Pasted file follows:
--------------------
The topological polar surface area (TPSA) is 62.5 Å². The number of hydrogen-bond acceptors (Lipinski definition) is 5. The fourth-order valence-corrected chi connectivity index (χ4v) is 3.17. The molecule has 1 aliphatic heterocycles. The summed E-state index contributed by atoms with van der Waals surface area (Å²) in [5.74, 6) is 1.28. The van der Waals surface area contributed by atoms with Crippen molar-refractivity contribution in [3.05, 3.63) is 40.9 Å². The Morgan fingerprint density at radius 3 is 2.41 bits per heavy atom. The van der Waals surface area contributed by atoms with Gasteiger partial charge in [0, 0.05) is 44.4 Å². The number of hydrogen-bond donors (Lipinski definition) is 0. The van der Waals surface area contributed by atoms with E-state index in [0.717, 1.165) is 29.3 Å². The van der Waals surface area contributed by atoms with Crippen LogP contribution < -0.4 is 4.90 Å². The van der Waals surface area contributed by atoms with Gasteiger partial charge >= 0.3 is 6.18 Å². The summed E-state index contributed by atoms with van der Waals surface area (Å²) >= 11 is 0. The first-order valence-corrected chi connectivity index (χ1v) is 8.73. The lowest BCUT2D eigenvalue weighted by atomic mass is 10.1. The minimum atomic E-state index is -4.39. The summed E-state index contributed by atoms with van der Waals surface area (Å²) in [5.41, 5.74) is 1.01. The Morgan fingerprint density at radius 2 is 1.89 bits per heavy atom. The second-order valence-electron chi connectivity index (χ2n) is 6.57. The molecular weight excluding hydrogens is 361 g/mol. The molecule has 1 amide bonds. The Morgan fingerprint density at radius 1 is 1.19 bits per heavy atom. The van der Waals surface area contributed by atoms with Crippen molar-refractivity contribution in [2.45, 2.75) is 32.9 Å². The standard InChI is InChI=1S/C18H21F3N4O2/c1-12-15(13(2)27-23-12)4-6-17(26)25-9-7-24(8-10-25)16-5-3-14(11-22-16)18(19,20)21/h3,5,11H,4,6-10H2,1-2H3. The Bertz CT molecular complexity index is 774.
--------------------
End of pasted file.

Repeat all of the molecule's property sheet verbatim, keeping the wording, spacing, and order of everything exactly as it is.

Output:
The topological polar surface area (TPSA) is 62.5 Å². The number of hydrogen-bond acceptors (Lipinski definition) is 5. The fourth-order valence-corrected chi connectivity index (χ4v) is 3.17. The molecule has 1 aliphatic heterocycles. The summed E-state index contributed by atoms with van der Waals surface area (Å²) in [5.74, 6) is 1.28. The van der Waals surface area contributed by atoms with Crippen molar-refractivity contribution in [3.05, 3.63) is 40.9 Å². The Morgan fingerprint density at radius 3 is 2.41 bits per heavy atom. The van der Waals surface area contributed by atoms with Gasteiger partial charge in [0, 0.05) is 44.4 Å². The number of hydrogen-bond donors (Lipinski definition) is 0. The van der Waals surface area contributed by atoms with E-state index in [0.717, 1.165) is 29.3 Å². The van der Waals surface area contributed by atoms with Crippen LogP contribution < -0.4 is 4.90 Å². The van der Waals surface area contributed by atoms with Gasteiger partial charge >= 0.3 is 6.18 Å². The summed E-state index contributed by atoms with van der Waals surface area (Å²) >= 11 is 0. The first-order valence-corrected chi connectivity index (χ1v) is 8.73. The lowest BCUT2D eigenvalue weighted by atomic mass is 10.1. The minimum atomic E-state index is -4.39. The summed E-state index contributed by atoms with van der Waals surface area (Å²) in [5.41, 5.74) is 1.01. The Morgan fingerprint density at radius 2 is 1.89 bits per heavy atom. The second-order valence-electron chi connectivity index (χ2n) is 6.57. The molecular weight excluding hydrogens is 361 g/mol. The molecule has 1 amide bonds. The Morgan fingerprint density at radius 1 is 1.19 bits per heavy atom. The van der Waals surface area contributed by atoms with Crippen molar-refractivity contribution in [2.45, 2.75) is 32.9 Å². The standard InChI is InChI=1S/C18H21F3N4O2/c1-12-15(13(2)27-23-12)4-6-17(26)25-9-7-24(8-10-25)16-5-3-14(11-22-16)18(19,20)21/h3,5,11H,4,6-10H2,1-2H3. The Bertz CT molecular complexity index is 774.